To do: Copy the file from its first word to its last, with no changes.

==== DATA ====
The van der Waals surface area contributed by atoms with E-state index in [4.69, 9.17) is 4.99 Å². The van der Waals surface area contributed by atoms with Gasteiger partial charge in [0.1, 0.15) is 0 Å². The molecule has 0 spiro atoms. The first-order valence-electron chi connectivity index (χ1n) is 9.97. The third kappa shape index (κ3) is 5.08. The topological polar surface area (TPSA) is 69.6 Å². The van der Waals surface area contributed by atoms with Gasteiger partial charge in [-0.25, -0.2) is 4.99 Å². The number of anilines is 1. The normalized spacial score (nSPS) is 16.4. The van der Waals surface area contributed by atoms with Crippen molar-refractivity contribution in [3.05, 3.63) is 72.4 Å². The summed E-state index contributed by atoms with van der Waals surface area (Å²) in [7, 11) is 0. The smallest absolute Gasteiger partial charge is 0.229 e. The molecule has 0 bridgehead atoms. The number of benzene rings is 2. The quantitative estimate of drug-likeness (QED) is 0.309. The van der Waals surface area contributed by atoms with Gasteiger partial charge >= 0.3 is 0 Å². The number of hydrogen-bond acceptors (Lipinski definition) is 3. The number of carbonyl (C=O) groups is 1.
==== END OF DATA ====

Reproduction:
The van der Waals surface area contributed by atoms with E-state index in [4.69, 9.17) is 4.99 Å². The van der Waals surface area contributed by atoms with Gasteiger partial charge in [0.1, 0.15) is 0 Å². The molecule has 0 spiro atoms. The first-order valence-electron chi connectivity index (χ1n) is 9.97. The third kappa shape index (κ3) is 5.08. The topological polar surface area (TPSA) is 69.6 Å². The van der Waals surface area contributed by atoms with Gasteiger partial charge in [-0.25, -0.2) is 4.99 Å². The number of anilines is 1. The normalized spacial score (nSPS) is 16.4. The van der Waals surface area contributed by atoms with Crippen molar-refractivity contribution in [3.05, 3.63) is 72.4 Å². The summed E-state index contributed by atoms with van der Waals surface area (Å²) in [7, 11) is 0. The smallest absolute Gasteiger partial charge is 0.229 e. The molecule has 0 bridgehead atoms. The number of benzene rings is 2. The quantitative estimate of drug-likeness (QED) is 0.309. The van der Waals surface area contributed by atoms with Gasteiger partial charge >= 0.3 is 0 Å². The number of hydrogen-bond acceptors (Lipinski definition) is 3. The number of carbonyl (C=O) groups is 1.